Energy Minister Megan Woods says it's "common knowledge" the oil and gas exploration ban will reduce New Zealand's greenhouse gas emissions, despite advice to the contrary.
Earlier this year the Government announced it wouldn't be offering new permits to find fossil fuels, as a part of New Zealand's commitment to reducing its carbon footprint.
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The Ministry of Business, Innovation and Employment (MBIE) warned last month that could cost the country between $1.2 billion and $23.5 billion in lost royalty returns over the next 23 years, with the likely figure somewhere around $7.9 billion.
MBIE warned it would have a "negligible impact" on reducing domestic emissions and would "likely increase" global emissions - because the methanol produced by Methanex using gas from New Zealand would be replaced by methanol produced using coal in China.
Ms Woods told Newshub Nation on Saturday she disagreed.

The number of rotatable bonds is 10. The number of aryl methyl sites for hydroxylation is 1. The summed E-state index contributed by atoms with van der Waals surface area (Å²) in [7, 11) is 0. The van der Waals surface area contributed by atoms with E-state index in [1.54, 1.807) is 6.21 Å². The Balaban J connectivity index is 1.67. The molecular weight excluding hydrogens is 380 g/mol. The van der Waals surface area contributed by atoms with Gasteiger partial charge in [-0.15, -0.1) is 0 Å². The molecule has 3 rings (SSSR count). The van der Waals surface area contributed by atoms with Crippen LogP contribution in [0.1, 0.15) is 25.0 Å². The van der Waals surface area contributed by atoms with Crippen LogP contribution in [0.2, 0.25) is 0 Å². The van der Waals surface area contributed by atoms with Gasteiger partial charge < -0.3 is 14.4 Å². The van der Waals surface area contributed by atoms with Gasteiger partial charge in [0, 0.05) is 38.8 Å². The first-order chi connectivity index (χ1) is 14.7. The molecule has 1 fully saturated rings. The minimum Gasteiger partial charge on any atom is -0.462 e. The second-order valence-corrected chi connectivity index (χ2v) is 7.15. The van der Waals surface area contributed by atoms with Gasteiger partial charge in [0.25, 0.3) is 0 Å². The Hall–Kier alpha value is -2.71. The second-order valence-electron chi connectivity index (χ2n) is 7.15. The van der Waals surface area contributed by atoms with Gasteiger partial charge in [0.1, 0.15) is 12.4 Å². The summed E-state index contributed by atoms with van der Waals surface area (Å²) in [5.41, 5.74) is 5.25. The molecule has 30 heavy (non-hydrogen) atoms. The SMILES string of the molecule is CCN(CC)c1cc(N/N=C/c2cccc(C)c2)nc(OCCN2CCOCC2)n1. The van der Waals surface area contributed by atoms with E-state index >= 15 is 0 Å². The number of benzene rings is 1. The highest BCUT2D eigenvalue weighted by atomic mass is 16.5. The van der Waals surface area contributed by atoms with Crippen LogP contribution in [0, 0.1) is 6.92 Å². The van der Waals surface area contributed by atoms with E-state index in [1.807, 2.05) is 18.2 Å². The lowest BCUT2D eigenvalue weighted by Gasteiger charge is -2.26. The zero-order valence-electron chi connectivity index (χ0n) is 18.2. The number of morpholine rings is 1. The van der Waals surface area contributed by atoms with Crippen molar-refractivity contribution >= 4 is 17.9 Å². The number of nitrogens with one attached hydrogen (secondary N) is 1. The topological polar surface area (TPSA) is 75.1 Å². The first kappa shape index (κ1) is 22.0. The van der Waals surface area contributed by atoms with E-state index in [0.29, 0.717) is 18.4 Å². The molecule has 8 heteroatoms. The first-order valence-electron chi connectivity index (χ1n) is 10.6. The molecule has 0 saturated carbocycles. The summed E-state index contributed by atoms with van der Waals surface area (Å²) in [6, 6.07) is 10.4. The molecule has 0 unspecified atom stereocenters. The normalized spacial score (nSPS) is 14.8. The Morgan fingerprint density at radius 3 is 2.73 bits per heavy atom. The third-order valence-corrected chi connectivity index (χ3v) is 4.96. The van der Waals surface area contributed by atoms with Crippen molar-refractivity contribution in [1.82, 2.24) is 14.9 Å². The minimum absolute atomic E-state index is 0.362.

"What it assumes is that if you cease production in New Zealand, that producers will just move production to a country where you can just burn fossil fuels without any controls over it - ie China, and that simply isn't the case.
"If you have a look what's happened in China in the last couple of years, they've got a more rigid [Emissions Trading Scheme] than we have coming in to play. They have a cap-and-trade system, so production that moves there means that other production has to come offline."
Asked by Newshub Nation host Simon Shepherd if she had research to back that up, Ms Woods said it was "very common knowledge" that was "widely held".
"It's not an interpretation. It's a matter of fact."
She said MBIE's analysis failed to take into account the "rapid change" in technology happening around the world.
"It's not the first or last time that a minister won't agree with all the advice they receive. Let's remember, this is advice, not instruction."
Ms Woods also dismissed MBIE's claim there is only 10 years of gas left, with not enough renewable energy ready to replace it when it runs out.
"That 10 year prediction of gas is what we've always said. For the last few decades, we've always said there's 10 years of gas. It's just the way the calculations work, and that gets routinely updated."
She said there is a "large amount of consented but not built thermal capacity" that could make up for the loss of gas, if MBIE is proved correct.
There have been around 2000 submissions made on the proposed ban.